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Gerald Enoch Sacks, Professor Emeritus of Mathematical Logic at MIT and Harvard
1933-2019

Gerald Enoch Sacks, Professor Emeritus of Mathematical Logic at MIT and Harvard, died at his home in Falmouth, Maine, on Friday October 4, at the age of 86.

Sacks joined the MIT mathematics faculty as Professor of Mathematics in 1967 (with his title changed to Professor of Mathematical Logic in 1971), following a year as a Visiting Associate Professor, and several years on the Cornell mathematics faculty. In 1973, he was appointed on a rare joint professorship between MIT’s and Harvard's mathematics faculty. This accommodated further developments in mathematical logic, to which Sacks had made a number of original contributions, particularly in the area of recursion theory, a precursor of today's computer science. One of his doctoral students, Ted Slaman (PhD '81 from Harvard) wrote a description of Sacks's research contributions, which is included below.

Sacks authored three books, a 1963 monograph, Degrees of Unsolvability, the book, Saturated Model Theory in 1972; and in 1990, Higher Recursion Theory. He also published Mathematical Logic in the 20th Century in 2003, a collection of influential papers by other leading mathematical logicians.

Sacks was a Guggenheim Fellow from 1966-1967 and a Fulbright-Hayes Scholar in 1979. He was an invited speaker at the 1970 International Congress of Mathematicians (ICM) in Nice, France, and chaired the selection committee on mathematical logic for ICM 1978. He also gave invited addresses at the International Congress of Logic, Methodology and Philosophy of Science: in Bucharest, 1971, and in London, 1973. To commemorate Sacks's 60th birthday, the MIT Mathematics Department hosted a four-day Sacks Symposium in May 1993.

Throughout his academic career, Sacks was a major doctoral advisor producing future leaders in the field. Altogether he graduated over 30 PhDs, including Sy Friedman (PhD 1976), who served on the MIT mathematics faculty for over 25 years. In 1994, Sacks's former students and colleagues created the Sacks Prize in honor of his research contributions and his excellence in graduate advising. The prize continues to be annually awarded to the most outstanding doctoral dissertation in mathematical logic, now under the auspices of the Association for Symbolic Logic. Sacks retired from MIT in 2006 and from Harvard in 2012.

Sacks is survived by his wife, Margaret D. Philbrick; his four children, Matthew S. Sacks, Natalie R. Sacks, Paul M. Sacks, and Ella Raposo-Sacks; three stepchildren, John Philbrick, Katherine Vorenberg, and Louise Philbrick; five grandchildren, Jacob S. MacGregor, Daniel, Kevin, and Harrison Philbrick, and Emma Vorenberg; and his brother, Michael H. Sacks.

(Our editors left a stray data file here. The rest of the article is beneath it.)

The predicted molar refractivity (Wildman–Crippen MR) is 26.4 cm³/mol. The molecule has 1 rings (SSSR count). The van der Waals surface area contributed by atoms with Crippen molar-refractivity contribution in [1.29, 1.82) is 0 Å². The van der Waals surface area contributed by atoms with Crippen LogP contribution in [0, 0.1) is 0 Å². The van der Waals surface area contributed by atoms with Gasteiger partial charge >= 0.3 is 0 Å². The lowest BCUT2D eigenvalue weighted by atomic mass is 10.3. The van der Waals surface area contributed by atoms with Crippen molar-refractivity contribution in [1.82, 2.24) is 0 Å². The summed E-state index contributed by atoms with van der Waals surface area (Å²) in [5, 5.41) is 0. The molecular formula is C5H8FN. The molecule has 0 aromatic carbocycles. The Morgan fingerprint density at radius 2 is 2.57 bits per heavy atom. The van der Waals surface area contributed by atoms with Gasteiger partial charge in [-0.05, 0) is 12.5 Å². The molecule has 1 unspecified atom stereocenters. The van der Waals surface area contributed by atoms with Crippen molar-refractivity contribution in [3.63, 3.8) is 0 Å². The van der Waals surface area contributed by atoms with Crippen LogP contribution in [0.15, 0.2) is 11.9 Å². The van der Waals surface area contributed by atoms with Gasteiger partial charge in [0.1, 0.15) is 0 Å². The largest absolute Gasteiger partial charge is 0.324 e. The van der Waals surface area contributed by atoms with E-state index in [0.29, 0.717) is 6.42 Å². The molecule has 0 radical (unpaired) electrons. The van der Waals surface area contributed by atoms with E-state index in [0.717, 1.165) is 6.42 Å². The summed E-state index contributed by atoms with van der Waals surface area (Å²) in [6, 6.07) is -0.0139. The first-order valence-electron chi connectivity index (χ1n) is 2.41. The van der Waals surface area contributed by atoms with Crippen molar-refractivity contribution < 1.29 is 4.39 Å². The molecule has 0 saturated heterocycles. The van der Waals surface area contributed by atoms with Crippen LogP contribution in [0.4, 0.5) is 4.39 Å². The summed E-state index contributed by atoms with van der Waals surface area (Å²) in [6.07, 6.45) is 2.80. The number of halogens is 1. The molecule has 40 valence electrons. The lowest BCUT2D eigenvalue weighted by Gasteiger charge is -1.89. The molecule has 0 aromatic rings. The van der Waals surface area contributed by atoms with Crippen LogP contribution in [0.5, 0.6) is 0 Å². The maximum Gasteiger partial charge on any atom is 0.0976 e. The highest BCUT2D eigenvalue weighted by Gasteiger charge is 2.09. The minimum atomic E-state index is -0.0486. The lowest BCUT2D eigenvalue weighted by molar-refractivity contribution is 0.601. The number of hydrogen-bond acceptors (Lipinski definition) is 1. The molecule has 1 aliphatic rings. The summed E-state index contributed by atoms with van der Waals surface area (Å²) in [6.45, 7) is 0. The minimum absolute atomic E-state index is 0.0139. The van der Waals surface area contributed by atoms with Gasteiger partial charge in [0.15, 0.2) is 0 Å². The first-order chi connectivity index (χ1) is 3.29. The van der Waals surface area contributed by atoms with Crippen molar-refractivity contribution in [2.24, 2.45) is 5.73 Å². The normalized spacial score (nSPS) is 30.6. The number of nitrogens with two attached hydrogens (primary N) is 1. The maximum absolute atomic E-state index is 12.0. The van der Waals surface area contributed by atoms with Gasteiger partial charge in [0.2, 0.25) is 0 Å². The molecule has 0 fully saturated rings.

A Memorial Service will be held in the spring of 2020.

The following was provided Theodore Slaman, Professor of Mathematics at U.C. Berkeley:

Sacks's mathematical interests were broadly distributed across Mathematical Logic and he made fundamental contributions to Computability Theory, Set Theory and Model Theory. He was fascinated by situations in which understanding the mathematical objects being studied rested upon understanding the means needed to speak about them. For him, Mathematical Logic was about Definability: its essential nature, its hidden structure, and its extent and limitations. In addition to its focus on definability, Sacks's work was marked by marvelous technical force and innovation. He was a self-identified problem solver. Intractable problems caught his interest, and he provided solutions to many of them.

Sacks began his career with an in-depth study of the computably enumerable sets, those for which there is a computer program to list their elements. Turing's Halting Problem from the 1930s is the canonical example of an explicitly defined set, in fact computably enumerable, which is not computable. In his early papers, Sacks revealed a rich internal structure to relative computability among these sets. One highlight of this period is the Sacks Density Theorem which states that the ordering of degrees of information represented by these sets is dense.

Sacks's collaboration with Georg Kriesel shifted his attention permanently from definability as computability to definability in the large. Sacks sought to understand the common structure of relative definability, as the scope of allowed definitions ranged over varieties of mathematical objects such as initial segments of Goedel's constructible sets or finite types in Kleene's recursion in finite types. He found some of the first connections between set theoretic structure and definability theoretic characteristics. His Plus-One Theorem connects Kleene's recursion in finite types to admissible set theory, and his Least-Admissible Theorem connects countable admissible ordinals to relative computability. He derived Sacks Forcing, now a standard device in Axiomatic Set Theory, from the patterns of possibility that Clifford Spector and later he had understood computationally.